There’s never been certainty if who you hire will work out, that will other be willing to pay you for, or that your marketing message will get people to return more often or buy more in your store. Yet, you have chosen to hope that happens in your favor.
Otherwise, you’d never have opened a retail store...or a Macy’s, or a Nordstrom, or a Pottery Barn.
No, hope is not a strategy. You need to take actions towards making your dreams come true, but without hope, strategy is worthless.
My secret to finding hope is to force your brain to look at things in the past that you succeeded at, then remember them in detail, and do this on a regular basis. This develops positive pathways in the brain that lead to good feelings and hope.
So how do you do that?
How to find hope at this time for your business.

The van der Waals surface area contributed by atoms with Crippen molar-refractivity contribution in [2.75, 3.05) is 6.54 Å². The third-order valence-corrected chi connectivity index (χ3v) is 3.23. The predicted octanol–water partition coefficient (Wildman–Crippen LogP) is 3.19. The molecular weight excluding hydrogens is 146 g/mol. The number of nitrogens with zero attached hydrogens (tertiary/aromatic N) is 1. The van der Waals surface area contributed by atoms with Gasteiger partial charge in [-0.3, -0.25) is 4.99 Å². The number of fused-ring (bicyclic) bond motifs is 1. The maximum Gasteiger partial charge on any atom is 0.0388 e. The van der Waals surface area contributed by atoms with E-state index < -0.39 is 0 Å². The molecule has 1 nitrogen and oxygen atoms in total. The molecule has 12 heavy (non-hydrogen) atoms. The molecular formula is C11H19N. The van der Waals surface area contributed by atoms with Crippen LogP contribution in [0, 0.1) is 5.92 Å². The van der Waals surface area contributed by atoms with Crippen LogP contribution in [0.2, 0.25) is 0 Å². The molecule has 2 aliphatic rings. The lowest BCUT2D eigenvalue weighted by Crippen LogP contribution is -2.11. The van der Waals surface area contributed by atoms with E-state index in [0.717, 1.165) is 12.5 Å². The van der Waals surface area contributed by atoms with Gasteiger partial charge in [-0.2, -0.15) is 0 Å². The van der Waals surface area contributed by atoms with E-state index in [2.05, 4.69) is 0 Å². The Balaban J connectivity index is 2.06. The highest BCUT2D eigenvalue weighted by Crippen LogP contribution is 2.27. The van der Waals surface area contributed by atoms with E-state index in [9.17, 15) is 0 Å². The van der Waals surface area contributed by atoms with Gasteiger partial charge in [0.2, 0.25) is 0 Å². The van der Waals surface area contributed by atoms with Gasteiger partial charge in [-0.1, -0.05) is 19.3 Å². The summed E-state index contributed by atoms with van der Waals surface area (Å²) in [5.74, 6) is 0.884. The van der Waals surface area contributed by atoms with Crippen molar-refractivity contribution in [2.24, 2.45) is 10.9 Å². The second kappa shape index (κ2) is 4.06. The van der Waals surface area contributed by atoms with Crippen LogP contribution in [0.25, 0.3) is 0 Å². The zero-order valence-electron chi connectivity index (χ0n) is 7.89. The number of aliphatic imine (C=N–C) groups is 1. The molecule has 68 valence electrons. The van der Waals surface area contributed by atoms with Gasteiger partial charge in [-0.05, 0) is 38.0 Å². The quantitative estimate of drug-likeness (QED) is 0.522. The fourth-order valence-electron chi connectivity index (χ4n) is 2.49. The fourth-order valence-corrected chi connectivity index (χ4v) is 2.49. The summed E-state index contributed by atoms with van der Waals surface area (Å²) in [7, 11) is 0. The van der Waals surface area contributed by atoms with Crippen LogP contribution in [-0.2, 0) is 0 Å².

Remember when you first started your business, or if you work for a retailer, how you felt on that first day.
Close your eyes.
Step back into that time.
Note any details of what you were wearing, what the room looks like, what others in the memory are looking at - the works.
Note that sense of expectation, the feeling you had when you made a sale, exceeded your goals, or made something happen.
Stay there in that memory until you feel that sense of anticipation and hope.
Keep your eyes closed and bring that same feeling from the past into the future.
See your store is open. It’s busy. You’re smiling.
Stay there in that future vision as long as you can while still feeling hopeful.
Open your eyes and take one action toward making that future happen.
The Hope For Retail Project